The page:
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Slow Food Coffee Festival: Celebrating Uganda’s specialty coffee varieties

Celebrating Uganda’s Special Coffee Varieties, the third edition of the Slow Food Coffee Festival, took place at Maluku Ground in Mbale, Eastern Uganda, February 17 and 18.

This year the event focused on the rich biodiversity of Ugandan native coffee varieties, to promote their economic and cultural value as well as the role of small-scale coffee producers.

The aim of the festival is to build a network of special Ugandan coffees, which will include all the custodian communities of these coffees.

The Festival also served as an occasion to launch the new Mount Elgon Nyasaland Coffee Slow Food Presidium, which gathers together producers who still proudly preserve some very rare, decades-old plants, cultivated since the 1940s.

This is the second Presidium dedicated to a coffee variety in Uganda, the other being the Presidium for Luwero Kisansa Coffee.

110 small-scale coffee farmers from 10 Terra Madre food communities and representatives from the Presidia for Luwero Kisansa Coffee and Mount Elgon Nyasaland Coffee participated in the event, along with coffee roasters and farmers (who are involved in the Manafwa Earth Market).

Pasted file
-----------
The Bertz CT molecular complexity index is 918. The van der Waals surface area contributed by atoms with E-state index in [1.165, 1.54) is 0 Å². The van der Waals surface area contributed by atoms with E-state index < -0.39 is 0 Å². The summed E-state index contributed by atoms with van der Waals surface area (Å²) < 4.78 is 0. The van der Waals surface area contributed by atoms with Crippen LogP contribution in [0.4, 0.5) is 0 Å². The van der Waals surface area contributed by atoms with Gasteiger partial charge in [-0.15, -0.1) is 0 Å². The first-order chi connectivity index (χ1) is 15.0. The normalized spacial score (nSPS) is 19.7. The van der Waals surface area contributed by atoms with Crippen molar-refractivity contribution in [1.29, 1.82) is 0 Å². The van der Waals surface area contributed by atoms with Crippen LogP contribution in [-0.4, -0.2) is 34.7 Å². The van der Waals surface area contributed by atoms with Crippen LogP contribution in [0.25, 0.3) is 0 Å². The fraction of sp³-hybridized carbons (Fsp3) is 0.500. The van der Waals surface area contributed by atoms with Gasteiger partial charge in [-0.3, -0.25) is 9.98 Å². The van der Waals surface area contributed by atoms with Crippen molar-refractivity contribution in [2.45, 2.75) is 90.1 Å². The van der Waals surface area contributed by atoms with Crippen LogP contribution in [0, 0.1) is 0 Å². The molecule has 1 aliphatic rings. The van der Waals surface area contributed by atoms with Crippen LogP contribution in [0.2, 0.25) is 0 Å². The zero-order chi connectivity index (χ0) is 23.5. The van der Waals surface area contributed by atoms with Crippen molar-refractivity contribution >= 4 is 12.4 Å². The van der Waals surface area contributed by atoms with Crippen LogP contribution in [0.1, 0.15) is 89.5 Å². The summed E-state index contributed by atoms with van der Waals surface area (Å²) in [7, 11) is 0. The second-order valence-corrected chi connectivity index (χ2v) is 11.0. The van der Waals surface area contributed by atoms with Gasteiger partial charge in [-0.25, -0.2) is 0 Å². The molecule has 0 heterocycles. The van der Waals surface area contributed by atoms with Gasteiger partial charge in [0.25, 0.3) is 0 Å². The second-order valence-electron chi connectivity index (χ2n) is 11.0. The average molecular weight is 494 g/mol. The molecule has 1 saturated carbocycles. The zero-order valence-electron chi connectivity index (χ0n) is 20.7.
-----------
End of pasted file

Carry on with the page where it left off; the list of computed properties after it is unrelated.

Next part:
Students from the 12 Slow Food school gardens in the region also attended the event to learn more about the richness of Uganda’s biodiversity and the work and knowledge of local farmers.

The festival started with an opening ceremony at the presence of Edward Mukiibi (President Slow Food Uganda and vice president of Slow Food International), the Town Clerk Mbale Municipal council, Hon. Nakayenze Conny (Women MP Mbale District), Mr. Magolofa Khawuka (Coordinator Mount Elgon Nyasaland Coffee Presidium), and Hon. Welishe Micheal Kafabusa (State Minister for Trade and Industry).

Visitors were able to explore the coffee production chain at a Slow Food producers’ market, as well as through tastings and meetings. The festival program included workshops in which farmers, distributors, baristas, and others shared their knowledge and experiences.

Uganda is the second largest coffee producer in Africa and home to several native varieties. Coffee plays a substantial economic role in many households: About 5.5 million Ugandans (out of a total population of about 41.5 million) derive their living from the crop. However, local consumption of coffee produced in Uganda is low and most of the crop is exported.

Today in Uganda there are 6 Slow Food Presidia, 81 Terra Madre Food Communities, over 300 Slow Food Gardens, 3 Earth Markets (in Mukono, Manafwa, and Lira), and 34 products listed on the Ark of Taste (the Slow Food catalogue of endangered food products in need of protection). Seventeen Ugandan chefs have joined the Slow Food Chefs’ Alliance, a network of chefs committed to promoting local producers and keeping food traditions alive.